Coping and self-efficacy as predictors of substance use during the first few critical months following substance abuse treatment completion

UNCW Author/Contributor (non-UNCW co-authors, if there are any, appear on document)
Brett T. Hagman (Creator)
The University of North Carolina Wilmington (UNCW )
Web Site:
Sally MacKain

Abstract: The literature suggests that the interaction between the exposure to high-risk situations, coping skills and self-efficacy underlie the relapse process. Research has also shown that self-efficacy is related to the avoidance of alcohol use and smoking and that high self-efficacy ratings exhibited during follow-up are associated with less substance use. The present study extended the existing research in these ways. First, self-efficacy was assessed in former substance abusers who had completed out-patient treatment at four follow-up points: 30 days, 60 days, 90 days, and 120 days post-discharge. The results revealed significant inverse correlations between self-efficacy and drug use at the 30 days, 60 days, and 90 days follow-up intervals. At the 30 day follow-up, there was a significant difference in the mean total perceived self-efficacy score between those who remain abstinent and those who do not remain abstinent. Lastly, there was a significant correlation between the number of successful coping strategies endorsed and number of days of primary drug use at the 30-day interval. To investigate more thoroughly the coping successes and failures of participants during the first four months post treatment, subjects were asked to describe high-risk situations they had encountered and coping strategies they employed. Responses were analyzed qualitatively and subsequently related to post-treatment drug use.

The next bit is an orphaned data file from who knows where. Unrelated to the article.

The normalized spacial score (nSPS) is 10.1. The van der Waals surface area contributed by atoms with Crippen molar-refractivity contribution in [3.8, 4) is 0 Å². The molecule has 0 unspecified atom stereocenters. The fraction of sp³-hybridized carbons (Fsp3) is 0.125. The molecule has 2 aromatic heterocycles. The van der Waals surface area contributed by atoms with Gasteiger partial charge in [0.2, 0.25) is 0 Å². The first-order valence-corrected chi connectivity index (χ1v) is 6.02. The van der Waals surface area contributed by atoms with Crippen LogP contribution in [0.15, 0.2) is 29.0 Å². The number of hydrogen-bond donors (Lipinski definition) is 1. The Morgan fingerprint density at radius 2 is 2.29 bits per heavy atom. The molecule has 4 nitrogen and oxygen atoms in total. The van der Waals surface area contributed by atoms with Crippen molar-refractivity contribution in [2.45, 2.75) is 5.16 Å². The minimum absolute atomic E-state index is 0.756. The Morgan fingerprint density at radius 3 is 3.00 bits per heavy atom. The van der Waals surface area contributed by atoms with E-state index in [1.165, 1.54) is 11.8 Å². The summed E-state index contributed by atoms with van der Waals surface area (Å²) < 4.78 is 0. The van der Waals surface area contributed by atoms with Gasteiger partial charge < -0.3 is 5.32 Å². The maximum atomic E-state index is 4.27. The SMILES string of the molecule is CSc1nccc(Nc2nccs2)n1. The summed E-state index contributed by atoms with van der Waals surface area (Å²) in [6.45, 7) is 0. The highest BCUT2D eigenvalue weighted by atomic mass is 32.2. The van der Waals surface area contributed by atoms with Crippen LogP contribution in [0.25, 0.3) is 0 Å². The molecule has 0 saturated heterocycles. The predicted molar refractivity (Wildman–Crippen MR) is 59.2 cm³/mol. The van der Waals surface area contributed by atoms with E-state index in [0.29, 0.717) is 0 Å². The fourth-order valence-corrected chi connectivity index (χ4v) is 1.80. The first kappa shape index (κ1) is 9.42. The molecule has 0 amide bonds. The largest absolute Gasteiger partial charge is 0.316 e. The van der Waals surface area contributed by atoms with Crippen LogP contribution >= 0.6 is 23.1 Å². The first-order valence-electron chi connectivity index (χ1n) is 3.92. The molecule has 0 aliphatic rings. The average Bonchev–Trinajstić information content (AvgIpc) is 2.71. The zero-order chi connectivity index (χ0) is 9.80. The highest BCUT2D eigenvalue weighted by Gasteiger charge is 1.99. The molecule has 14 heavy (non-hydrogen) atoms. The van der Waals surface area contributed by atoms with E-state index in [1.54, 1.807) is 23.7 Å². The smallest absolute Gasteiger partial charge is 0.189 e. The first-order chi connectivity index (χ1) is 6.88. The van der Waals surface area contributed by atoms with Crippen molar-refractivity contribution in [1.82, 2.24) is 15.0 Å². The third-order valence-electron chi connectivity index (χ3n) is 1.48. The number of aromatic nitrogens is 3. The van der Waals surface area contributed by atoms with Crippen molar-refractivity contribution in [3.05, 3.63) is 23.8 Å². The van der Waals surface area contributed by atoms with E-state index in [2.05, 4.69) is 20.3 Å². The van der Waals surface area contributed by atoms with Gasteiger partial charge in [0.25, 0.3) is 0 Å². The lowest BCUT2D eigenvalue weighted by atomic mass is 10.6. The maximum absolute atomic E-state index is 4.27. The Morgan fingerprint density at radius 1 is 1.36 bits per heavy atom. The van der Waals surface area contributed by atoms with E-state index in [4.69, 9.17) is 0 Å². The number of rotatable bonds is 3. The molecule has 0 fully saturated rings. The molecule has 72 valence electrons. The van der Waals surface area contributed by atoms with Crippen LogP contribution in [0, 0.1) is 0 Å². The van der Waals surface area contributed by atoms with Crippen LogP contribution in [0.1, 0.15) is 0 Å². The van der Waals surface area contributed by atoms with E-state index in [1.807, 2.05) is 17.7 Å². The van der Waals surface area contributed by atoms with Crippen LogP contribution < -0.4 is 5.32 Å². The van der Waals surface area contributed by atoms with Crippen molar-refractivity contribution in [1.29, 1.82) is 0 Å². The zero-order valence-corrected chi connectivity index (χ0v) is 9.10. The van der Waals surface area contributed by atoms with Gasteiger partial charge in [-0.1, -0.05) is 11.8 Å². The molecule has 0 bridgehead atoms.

Additional Information

A thesis submitted to the University of North Carolina at Wilmington in Partial Fulfillment Of the Requirements for the Degree of Masters of Arts
Language: English
Date: 2009
Self-efficacy, Substance abuse--Treatment
Substance abuse -- Treatment

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